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Calgary Briefs - October
Leigh Anderson, of the Stampede Royalty Committee, congratulates Amelia Crowshoe as the 2012 Stampede Indian Princess.
Centennial Stampede Princess crowned
Amelia Crowshoe, of the Piikani First Nation, has been chosen as Stampede Indian Princess to celebrate 2012. “Any year is amazing but this year, 2012, the centennial, it’s going to be a crazy ride. I’m just so excited and honoured,” said Crowshoe. Crowshoe, whose Blackfoot name is “Longtime Otter Woman,” was chosen for her horsemanship, her public speaking skills, her sociability, and her talent as a jingle dress dancer, said Anne Garnett of the selection committee. Crowshoe takes over the reign from Eva Meguinis, of TsuuT’ina. Throughout the year Crowshoe will make numerous public appearances, representing the Stampede and the City of Calgary. She has a degree in communications and culture and wishes to pursue law, specializing in Aboriginal issues. Her family has participated in the Stampede’s Indian Village for five generations. “Serving as the 2012 Centennial Indian Princess will afford me the opportunity to encourage young First Nations women to strive for their life goals and maintain their traditions and culture,” said Crowshoe. “This is a dream come true for me.”
Treaties 1-11 Gathering held
The seventh annual Numbered Treaty Gathering was held in Tsuu T’ina Nation in Treaty 7 in early September. The three-day gathering was aimed at creating opportunities for Numbered Treaty Nations to work with the Crown to see the full implementation of treaties in the spirit and intent originally envisioned by the ancestors. First Nation leaders gathered from across treaty territories that span many regions of the country, uniting in ceremony, protocols and teachings as a foundation to continued efforts to ensure treaty agreements and relationships are upheld by all partners. Assembly of First Nations National Chief Shawn Atleo was in attendance. “Implementing treaties and treaty rights is central to the First Nations agenda” said Atleo.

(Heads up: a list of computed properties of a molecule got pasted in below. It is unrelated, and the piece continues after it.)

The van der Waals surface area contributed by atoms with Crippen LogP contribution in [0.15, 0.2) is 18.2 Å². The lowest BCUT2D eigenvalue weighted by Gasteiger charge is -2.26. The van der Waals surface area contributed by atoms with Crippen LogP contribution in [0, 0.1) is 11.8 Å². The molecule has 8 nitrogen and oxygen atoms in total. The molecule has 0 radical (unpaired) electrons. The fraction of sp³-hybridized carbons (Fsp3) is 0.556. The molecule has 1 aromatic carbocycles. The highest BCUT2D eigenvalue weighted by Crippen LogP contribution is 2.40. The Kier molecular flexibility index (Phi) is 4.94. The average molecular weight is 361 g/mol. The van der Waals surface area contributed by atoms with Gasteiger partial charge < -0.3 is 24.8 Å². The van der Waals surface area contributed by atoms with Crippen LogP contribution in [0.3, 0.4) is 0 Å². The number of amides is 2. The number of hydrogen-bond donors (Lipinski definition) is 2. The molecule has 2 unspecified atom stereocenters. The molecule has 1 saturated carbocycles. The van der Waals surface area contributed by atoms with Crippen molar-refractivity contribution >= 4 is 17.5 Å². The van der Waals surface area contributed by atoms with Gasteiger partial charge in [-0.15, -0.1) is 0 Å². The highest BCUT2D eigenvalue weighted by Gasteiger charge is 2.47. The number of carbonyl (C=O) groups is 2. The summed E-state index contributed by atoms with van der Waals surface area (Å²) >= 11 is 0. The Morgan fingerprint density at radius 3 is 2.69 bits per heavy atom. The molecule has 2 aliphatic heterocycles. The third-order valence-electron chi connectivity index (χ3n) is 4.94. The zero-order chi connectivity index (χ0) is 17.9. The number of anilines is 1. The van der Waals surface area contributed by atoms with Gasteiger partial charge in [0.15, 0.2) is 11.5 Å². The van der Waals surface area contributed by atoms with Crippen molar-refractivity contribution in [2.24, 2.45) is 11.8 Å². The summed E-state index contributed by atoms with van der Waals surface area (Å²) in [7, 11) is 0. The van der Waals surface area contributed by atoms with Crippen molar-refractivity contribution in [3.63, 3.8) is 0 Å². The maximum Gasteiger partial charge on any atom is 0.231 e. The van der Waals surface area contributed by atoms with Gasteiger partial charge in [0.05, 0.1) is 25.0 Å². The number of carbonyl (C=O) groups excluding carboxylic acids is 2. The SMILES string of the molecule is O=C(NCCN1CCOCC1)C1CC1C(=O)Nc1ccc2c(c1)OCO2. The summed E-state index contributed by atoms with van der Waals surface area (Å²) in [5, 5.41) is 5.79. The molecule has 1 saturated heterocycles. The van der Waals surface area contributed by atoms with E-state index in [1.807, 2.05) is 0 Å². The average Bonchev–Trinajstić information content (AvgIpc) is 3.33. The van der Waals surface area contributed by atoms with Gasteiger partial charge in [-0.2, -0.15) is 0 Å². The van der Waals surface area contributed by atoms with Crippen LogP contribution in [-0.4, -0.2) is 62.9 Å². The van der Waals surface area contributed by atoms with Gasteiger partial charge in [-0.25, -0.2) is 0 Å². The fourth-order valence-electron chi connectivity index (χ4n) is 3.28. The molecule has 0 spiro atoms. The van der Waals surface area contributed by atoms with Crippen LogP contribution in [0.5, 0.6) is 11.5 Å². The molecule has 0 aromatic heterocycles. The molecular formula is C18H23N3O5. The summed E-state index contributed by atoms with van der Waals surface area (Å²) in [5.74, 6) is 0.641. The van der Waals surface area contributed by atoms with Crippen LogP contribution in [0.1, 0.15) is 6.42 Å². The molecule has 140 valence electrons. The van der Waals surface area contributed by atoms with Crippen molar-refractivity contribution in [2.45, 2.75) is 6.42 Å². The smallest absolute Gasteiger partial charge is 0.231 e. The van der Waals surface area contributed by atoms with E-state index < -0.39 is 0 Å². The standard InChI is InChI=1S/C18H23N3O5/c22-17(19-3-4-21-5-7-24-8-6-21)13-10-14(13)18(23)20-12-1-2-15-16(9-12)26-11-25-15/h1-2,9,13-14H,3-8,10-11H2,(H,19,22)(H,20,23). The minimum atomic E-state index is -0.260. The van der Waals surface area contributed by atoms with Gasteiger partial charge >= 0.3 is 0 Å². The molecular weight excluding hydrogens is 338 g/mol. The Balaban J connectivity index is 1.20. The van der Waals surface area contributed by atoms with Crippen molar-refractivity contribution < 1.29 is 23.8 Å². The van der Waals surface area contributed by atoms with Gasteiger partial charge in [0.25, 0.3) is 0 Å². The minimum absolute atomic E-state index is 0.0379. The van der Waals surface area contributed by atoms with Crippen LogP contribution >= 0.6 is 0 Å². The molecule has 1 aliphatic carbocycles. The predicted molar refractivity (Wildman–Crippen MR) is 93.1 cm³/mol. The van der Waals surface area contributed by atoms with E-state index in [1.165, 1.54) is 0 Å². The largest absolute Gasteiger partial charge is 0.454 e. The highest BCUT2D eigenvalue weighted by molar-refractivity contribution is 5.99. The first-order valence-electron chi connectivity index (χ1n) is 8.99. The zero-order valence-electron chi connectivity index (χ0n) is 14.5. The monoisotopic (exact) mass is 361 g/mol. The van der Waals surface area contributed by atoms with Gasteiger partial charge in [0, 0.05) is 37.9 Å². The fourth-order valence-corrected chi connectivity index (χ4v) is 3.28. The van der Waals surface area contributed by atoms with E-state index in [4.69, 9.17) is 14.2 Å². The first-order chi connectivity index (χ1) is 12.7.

Aboriginal Justice Camp
Twenty Calgary Police Service members took part in Aboriginal Justice Camp to learn about Aboriginal history, traditional values and current issues. Members of the Aboriginal community taught police officers and civilian members of the Diversity Resources Team aspects of Aboriginal culture. “It is important to build bridges with the First Nations communities and to educate our officers about the First Nations culture,” said Sgt. Bill Dodd of the DRT. Learning included spending time with Elders, participation in a sweat ceremony and other interactions with members of the Aboriginal community. The camp was hosted by the Calgary Police Service Diversity Resources Team in early September.
Mustard Seed breaks ground on affordable housing initiative
On Sept. 16, the Mustard Seed celebrated the beginning of construction of a 200 plus unit to provide housing for homeless Calgarians. “This isn’t about bricks and mortar; this is about 224 individuals who will receive a second chance and a new beginning because of the Mustard Seed’s affordable housing initiative,” said Andy Trevoy, chair of the Seed’s board. The ground-breaking celebration included messages from Deputy Mayor John Mar and Calgary Homeless Foundation president and CEO Tim Richter. Two hundred and twenty-four yellow shovels were handed out to special guests, community supporters, and staff and clients of the Mustard Seed. “The Mustard Seed has served Calgarians in need for more than 27 years, and in that time we’ve witnessed the need for affordable housing to help men and women break free from the cycle of poverty and homelessness,” Trevoy said. “We’ve dreamed about this building for many, many years, and it’s very exciting to see it become a reality.”
Former Bearspaw Chief cancels appeal
An ongoing legal battle on the Stoney Nakoda Nation has ended with former Chief David Bearspaw and his councillors discontinuing an appeal of Federal Court Justice Richard Mosley’s decision that they step down. “This essentially means that Justice Mosley’s decision stands,” said Heather Treacy, lawyer for the six band members who challenged Bearspaw’s attempt to extend his term from two to four years through a community survey. The Federal Court granted the six band members costs for the proceedings in a separate decision. Darcy Dixon, Bearspaw’s predecessor, was re-elected to the position of chief, along with four new councillors.
Compiled by Darlene Chrapko
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